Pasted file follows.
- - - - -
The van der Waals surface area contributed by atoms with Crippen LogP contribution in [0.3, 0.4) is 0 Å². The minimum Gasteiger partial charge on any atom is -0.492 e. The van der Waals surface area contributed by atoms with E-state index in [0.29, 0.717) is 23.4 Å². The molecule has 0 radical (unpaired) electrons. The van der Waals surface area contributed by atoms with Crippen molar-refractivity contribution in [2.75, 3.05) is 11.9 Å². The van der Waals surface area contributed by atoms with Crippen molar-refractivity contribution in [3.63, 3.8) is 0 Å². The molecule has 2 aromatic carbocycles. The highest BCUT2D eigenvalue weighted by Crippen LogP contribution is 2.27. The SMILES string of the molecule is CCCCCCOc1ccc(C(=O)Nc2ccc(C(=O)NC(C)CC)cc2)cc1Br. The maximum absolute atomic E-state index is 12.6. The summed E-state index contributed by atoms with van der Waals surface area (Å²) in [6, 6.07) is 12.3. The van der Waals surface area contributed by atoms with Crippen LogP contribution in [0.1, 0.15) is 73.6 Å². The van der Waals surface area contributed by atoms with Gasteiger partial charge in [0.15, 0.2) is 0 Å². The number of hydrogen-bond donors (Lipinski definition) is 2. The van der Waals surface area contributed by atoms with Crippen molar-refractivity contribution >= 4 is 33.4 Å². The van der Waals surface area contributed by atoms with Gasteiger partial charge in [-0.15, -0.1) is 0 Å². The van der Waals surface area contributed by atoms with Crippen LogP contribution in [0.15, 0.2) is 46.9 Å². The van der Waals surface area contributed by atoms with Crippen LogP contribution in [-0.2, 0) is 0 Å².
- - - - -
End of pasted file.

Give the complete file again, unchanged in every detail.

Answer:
The van der Waals surface area contributed by atoms with Crippen LogP contribution in [0.3, 0.4) is 0 Å². The minimum Gasteiger partial charge on any atom is -0.492 e. The van der Waals surface area contributed by atoms with E-state index in [0.29, 0.717) is 23.4 Å². The molecule has 0 radical (unpaired) electrons. The van der Waals surface area contributed by atoms with Crippen molar-refractivity contribution in [2.75, 3.05) is 11.9 Å². The van der Waals surface area contributed by atoms with Crippen molar-refractivity contribution in [3.63, 3.8) is 0 Å². The molecule has 2 aromatic carbocycles. The highest BCUT2D eigenvalue weighted by Crippen LogP contribution is 2.27. The SMILES string of the molecule is CCCCCCOc1ccc(C(=O)Nc2ccc(C(=O)NC(C)CC)cc2)cc1Br. The maximum absolute atomic E-state index is 12.6. The summed E-state index contributed by atoms with van der Waals surface area (Å²) in [6, 6.07) is 12.3. The van der Waals surface area contributed by atoms with Crippen LogP contribution in [0.1, 0.15) is 73.6 Å². The van der Waals surface area contributed by atoms with Gasteiger partial charge in [0.15, 0.2) is 0 Å². The number of hydrogen-bond donors (Lipinski definition) is 2. The van der Waals surface area contributed by atoms with Crippen molar-refractivity contribution >= 4 is 33.4 Å². The van der Waals surface area contributed by atoms with Gasteiger partial charge in [-0.15, -0.1) is 0 Å². The van der Waals surface area contributed by atoms with Crippen LogP contribution in [0.15, 0.2) is 46.9 Å². The van der Waals surface area contributed by atoms with Crippen LogP contribution in [-0.2, 0) is 0 Å².